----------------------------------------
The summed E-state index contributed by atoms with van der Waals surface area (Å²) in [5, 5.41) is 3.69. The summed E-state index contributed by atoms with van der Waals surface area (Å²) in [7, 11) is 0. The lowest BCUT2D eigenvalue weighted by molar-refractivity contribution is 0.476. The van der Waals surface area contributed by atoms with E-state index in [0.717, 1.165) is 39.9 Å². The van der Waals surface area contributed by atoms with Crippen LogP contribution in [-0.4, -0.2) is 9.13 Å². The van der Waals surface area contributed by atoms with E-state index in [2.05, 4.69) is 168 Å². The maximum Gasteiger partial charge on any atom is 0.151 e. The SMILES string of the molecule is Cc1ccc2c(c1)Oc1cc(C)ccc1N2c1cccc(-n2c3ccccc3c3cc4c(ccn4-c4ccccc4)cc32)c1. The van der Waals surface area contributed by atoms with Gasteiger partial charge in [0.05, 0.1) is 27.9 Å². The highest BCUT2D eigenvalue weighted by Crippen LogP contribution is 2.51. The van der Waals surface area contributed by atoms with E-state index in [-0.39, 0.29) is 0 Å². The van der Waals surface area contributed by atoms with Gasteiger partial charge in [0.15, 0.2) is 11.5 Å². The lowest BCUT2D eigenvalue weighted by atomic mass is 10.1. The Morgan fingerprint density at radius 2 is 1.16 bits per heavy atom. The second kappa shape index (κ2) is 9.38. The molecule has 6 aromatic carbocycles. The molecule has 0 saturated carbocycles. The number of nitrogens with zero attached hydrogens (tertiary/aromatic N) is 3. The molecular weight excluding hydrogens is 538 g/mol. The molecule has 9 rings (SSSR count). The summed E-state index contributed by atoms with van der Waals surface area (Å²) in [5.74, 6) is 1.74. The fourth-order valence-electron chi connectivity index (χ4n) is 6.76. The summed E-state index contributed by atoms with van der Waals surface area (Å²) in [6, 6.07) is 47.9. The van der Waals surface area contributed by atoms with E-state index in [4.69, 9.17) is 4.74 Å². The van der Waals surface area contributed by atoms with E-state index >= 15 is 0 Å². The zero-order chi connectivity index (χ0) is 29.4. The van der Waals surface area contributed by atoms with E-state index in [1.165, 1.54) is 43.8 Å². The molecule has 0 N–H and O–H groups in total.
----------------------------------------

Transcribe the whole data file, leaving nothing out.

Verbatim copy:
The summed E-state index contributed by atoms with van der Waals surface area (Å²) in [5, 5.41) is 3.69. The summed E-state index contributed by atoms with van der Waals surface area (Å²) in [7, 11) is 0. The lowest BCUT2D eigenvalue weighted by molar-refractivity contribution is 0.476. The van der Waals surface area contributed by atoms with E-state index in [0.717, 1.165) is 39.9 Å². The van der Waals surface area contributed by atoms with Crippen LogP contribution in [-0.4, -0.2) is 9.13 Å². The van der Waals surface area contributed by atoms with E-state index in [2.05, 4.69) is 168 Å². The maximum Gasteiger partial charge on any atom is 0.151 e. The SMILES string of the molecule is Cc1ccc2c(c1)Oc1cc(C)ccc1N2c1cccc(-n2c3ccccc3c3cc4c(ccn4-c4ccccc4)cc32)c1. The van der Waals surface area contributed by atoms with Gasteiger partial charge in [0.05, 0.1) is 27.9 Å². The highest BCUT2D eigenvalue weighted by Crippen LogP contribution is 2.51. The van der Waals surface area contributed by atoms with E-state index in [-0.39, 0.29) is 0 Å². The van der Waals surface area contributed by atoms with Gasteiger partial charge in [0.15, 0.2) is 11.5 Å². The lowest BCUT2D eigenvalue weighted by atomic mass is 10.1. The Morgan fingerprint density at radius 2 is 1.16 bits per heavy atom. The second kappa shape index (κ2) is 9.38. The molecule has 6 aromatic carbocycles. The molecule has 0 saturated carbocycles. The number of nitrogens with zero attached hydrogens (tertiary/aromatic N) is 3. The molecular weight excluding hydrogens is 538 g/mol. The molecule has 9 rings (SSSR count). The summed E-state index contributed by atoms with van der Waals surface area (Å²) in [5.74, 6) is 1.74. The fourth-order valence-electron chi connectivity index (χ4n) is 6.76. The summed E-state index contributed by atoms with van der Waals surface area (Å²) in [6, 6.07) is 47.9. The van der Waals surface area contributed by atoms with E-state index in [4.69, 9.17) is 4.74 Å². The van der Waals surface area contributed by atoms with E-state index >= 15 is 0 Å². The zero-order chi connectivity index (χ0) is 29.4. The van der Waals surface area contributed by atoms with E-state index in [1.165, 1.54) is 43.8 Å². The molecule has 0 N–H and O–H groups in total.